APOD: October Skylights (2011 Oct 28)

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APOD Robot
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APOD: October Skylights (2011 Oct 28)

Post by APOD Robot » Fri Oct 28, 2011 4:06 am

Image October Skylights

Explanation: As northern hemisphere nights grow longer, October is a good month for spotting auroras, or even other eerie apparitions after dark. And this week the night sky did not disappoint. On October 24th a solar coronal mass ejection impacted planet Earth's magnetosphere triggering far ranging auroral displays. On that night, this dramatic silhouette against deep red and beautiful green curtains of shimmering light was captured near Whitby, Ontario, Canada. But auroras were reported even farther south, in US states like Alabama, Kansas, and Oklahoma at latitudes rarely haunted by the northern lights. Well above 100 kilometers, at the highest altitudes infused by the auroral glow, the red color comes from the excitation of oxygen atoms.

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Beyond
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Re: APOD: October Skylights (2011 Oct 28)

Post by Beyond » Fri Oct 28, 2011 4:18 am

I think a lot of people would like to see something like this in about two months.
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owlice
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Re: APOD: October Skylights (2011 Oct 28)

Post by owlice » Fri Oct 28, 2011 9:19 am

I'd like to see something like this now!

More auroras are pictured here.
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starstruck
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Re: APOD: October Skylights (2011 Oct 28)

Post by starstruck » Fri Oct 28, 2011 9:42 am

With the spooky outline of that broken tree's silhouette against the glowing aurora, this makes a really apt picture for the hallowe'en weekend. Of course, if there could have been an owl or something sitting on one of those branches too . . well even better, but hey, I'll take it as it is! Well done! :clap:

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NoelC
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Re: APOD: October Skylights (2011 Oct 28)

Post by NoelC » Fri Oct 28, 2011 12:47 pm

All I can say is this: I hope to see an aurora one day.

For those of you who have seen them, are the colors visible to the unaided eye?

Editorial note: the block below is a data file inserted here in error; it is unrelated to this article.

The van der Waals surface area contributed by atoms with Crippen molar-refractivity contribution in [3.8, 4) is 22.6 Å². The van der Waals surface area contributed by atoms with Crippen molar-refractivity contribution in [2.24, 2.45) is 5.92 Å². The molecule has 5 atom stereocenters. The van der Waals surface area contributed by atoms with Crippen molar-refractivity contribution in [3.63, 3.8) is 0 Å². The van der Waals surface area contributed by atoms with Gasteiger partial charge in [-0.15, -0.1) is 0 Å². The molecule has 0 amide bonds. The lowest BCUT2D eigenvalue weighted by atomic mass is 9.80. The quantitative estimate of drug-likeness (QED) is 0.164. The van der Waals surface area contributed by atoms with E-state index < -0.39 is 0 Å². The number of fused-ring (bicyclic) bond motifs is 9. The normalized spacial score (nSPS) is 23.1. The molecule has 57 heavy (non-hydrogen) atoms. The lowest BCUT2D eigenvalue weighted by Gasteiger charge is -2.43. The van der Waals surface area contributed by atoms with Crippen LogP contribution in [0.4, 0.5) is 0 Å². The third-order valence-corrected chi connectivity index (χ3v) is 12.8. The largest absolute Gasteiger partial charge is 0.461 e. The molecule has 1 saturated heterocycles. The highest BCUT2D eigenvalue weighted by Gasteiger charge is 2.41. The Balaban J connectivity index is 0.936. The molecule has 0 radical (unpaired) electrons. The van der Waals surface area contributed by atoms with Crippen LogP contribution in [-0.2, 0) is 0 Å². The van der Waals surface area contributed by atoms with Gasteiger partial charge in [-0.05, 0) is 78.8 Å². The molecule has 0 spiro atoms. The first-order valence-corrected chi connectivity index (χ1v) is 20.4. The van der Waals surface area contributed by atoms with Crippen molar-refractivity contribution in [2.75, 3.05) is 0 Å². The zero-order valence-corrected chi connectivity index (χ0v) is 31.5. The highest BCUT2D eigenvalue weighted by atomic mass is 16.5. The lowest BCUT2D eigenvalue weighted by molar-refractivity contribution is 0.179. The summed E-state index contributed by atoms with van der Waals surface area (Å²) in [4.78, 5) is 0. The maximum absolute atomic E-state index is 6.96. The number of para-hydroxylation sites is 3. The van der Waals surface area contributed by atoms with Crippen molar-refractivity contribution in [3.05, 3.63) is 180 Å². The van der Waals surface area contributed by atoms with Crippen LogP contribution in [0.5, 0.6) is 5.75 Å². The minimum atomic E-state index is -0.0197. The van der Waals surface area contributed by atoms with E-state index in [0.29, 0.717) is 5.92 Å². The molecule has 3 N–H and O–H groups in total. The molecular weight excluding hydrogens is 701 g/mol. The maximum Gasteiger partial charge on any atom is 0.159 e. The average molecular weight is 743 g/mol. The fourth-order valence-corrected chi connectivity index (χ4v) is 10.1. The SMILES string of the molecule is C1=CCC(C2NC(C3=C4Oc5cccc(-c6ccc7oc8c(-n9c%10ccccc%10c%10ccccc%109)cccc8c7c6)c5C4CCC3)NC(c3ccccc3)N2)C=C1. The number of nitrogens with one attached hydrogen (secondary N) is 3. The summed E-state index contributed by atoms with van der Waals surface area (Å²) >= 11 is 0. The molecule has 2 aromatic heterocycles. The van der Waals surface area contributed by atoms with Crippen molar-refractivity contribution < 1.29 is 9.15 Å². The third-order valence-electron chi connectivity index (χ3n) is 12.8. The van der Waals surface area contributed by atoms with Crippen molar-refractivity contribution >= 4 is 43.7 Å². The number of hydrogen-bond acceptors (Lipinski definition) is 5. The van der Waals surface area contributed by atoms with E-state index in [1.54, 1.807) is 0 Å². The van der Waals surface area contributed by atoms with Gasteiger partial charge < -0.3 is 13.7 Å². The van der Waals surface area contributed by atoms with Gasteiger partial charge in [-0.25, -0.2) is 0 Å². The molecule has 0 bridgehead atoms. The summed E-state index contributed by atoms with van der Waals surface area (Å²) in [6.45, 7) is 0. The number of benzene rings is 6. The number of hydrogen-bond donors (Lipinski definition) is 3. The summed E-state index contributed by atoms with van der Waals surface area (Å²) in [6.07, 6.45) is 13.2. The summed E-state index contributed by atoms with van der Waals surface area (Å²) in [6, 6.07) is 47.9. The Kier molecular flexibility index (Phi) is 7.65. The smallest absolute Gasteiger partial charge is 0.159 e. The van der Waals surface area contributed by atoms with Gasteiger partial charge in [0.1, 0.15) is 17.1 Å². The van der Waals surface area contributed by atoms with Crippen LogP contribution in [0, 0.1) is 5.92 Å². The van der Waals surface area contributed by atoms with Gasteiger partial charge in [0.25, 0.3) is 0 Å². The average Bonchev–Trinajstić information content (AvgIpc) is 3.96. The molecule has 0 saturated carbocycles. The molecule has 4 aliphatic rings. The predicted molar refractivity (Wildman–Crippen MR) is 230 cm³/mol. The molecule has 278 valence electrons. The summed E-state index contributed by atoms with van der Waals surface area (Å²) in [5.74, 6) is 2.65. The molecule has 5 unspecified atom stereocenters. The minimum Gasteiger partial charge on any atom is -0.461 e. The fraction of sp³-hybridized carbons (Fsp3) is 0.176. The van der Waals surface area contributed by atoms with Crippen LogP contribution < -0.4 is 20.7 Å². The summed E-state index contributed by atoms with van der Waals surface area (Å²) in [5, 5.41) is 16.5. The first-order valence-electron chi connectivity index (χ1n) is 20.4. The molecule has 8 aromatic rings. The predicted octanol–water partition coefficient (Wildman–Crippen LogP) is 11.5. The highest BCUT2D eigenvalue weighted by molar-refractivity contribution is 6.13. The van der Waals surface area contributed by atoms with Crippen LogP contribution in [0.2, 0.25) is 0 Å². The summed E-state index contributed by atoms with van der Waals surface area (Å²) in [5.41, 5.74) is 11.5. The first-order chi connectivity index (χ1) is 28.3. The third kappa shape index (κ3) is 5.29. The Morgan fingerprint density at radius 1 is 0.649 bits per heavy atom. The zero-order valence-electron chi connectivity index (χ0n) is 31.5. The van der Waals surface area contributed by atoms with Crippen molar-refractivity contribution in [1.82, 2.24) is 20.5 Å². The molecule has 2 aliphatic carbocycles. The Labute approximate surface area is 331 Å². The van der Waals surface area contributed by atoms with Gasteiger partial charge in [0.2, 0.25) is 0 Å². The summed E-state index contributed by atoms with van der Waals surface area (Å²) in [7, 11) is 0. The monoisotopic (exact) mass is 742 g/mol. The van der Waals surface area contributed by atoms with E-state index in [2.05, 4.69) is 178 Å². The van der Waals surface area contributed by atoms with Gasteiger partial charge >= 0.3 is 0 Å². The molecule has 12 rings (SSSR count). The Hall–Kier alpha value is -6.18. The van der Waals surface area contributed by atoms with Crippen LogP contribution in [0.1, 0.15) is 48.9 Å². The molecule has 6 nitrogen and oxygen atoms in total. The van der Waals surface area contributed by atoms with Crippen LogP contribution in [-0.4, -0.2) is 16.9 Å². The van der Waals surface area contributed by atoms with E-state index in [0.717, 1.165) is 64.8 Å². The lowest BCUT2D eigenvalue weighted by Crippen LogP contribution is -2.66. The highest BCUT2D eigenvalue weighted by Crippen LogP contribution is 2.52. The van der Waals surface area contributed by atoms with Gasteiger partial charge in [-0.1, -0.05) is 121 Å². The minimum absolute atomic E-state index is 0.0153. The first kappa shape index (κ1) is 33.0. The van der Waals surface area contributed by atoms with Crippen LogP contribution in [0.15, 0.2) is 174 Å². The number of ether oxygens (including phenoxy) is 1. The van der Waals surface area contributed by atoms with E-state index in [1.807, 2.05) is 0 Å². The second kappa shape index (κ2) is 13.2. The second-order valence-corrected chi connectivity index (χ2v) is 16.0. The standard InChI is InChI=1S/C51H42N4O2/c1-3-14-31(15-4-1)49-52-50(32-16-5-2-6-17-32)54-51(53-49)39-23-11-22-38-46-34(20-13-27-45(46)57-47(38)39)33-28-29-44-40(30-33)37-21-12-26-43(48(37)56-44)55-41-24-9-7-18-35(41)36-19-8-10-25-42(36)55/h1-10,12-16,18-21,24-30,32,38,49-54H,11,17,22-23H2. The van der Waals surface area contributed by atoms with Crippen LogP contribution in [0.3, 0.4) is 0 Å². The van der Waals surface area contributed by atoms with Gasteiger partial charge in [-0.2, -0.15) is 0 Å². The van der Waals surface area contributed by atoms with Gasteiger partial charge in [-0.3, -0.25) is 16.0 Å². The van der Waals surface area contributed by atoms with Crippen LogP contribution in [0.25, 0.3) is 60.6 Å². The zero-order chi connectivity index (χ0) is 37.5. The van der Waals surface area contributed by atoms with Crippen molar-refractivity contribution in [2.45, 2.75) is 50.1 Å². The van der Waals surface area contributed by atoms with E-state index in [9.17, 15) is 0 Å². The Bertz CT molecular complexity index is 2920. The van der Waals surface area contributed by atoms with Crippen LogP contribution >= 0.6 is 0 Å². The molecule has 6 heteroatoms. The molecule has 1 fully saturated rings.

-Noel

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Re: APOD: October Skylights (2011 Oct 28)

Post by jman » Fri Oct 28, 2011 1:02 pm

NoelC wrote:All I can say is this: I hope to see an aurora one day.

For those of you who have seen them, are the colors visible to the unaided eye?

-Noel
Absolutely!

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Re: APOD: October Skylights (2011 Oct 28)

Post by orin stepanek » Fri Oct 28, 2011 1:24 pm

I liked the aurora picture; kudos Malcolm! 8-) :D
Orin

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Re: APOD: October Skylights (2011 Oct 28)

Post by rstevenson » Fri Oct 28, 2011 1:34 pm

NoelC wrote:For those of you who have seen them, are the colors visible to the unaided eye?
Spectacularly so!

Rob

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Re: APOD: October Skylights (2011 Oct 28)

Post by kaigun » Fri Oct 28, 2011 3:11 pm

Even though I live in Alaska now and see them fairly often, the most spectacular aurora I ever saw was in Washington state 30 years ago. That was the only time I have ever seen the brilliant red.

saturn2

Re: APOD: October Skylights (2011 Oct 28)

Post by saturn2 » Fri Oct 28, 2011 10:11 pm

A solar coronal mass ejection impacts planet Earth magnetosphere and it produces auroras.
This solar energy is of magnitude very important.
Possibly it can to dostort the comunications of the Earth.

Wolf kotenberg

Re: APOD: October Skylights (2011 Oct 28)

Post by Wolf kotenberg » Fri Oct 28, 2011 10:27 pm

Murphy's law strikes again, with perfection. Raining here in the NORTHWEST.

Bilbobaker

Re: APOD: October Skylights (2011 Oct 28)

Post by Bilbobaker » Sat Oct 29, 2011 6:11 am

Bug and tongue tree.

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Re: APOD: October Skylights (2011 Oct 28)

Post by georgedavid » Sat Nov 19, 2011 10:51 am

I would love to be in a place like this now !!! :)

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neufer
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The Night is Large

Post by neufer » Sat Nov 19, 2011 1:13 pm

.




APOD Robot wrote:Image October Skylights

Explanation: As northern hemisphere nights grow longer, October is a good month for spotting auroras, or even other eerie apparitions after dark. And this week the night sky did not disappoint. On October 24th a solar coronal mass ejection impacted planet Earth's magnetosphere triggering far ranging auroral displays. On that night, this dramatic silhouette against deep red and beautiful green curtains of shimmering light was captured near Whitby, Ontario, Canada. But auroras were reported even farther south, in US states like Alabama, Kansas, and Oklahoma at latitudes rarely haunted by the northern lights. Well above 100 kilometers, at the highest altitudes infused by the auroral glow, the red color comes from the excitation of oxygen atoms.
Art Neuendorffer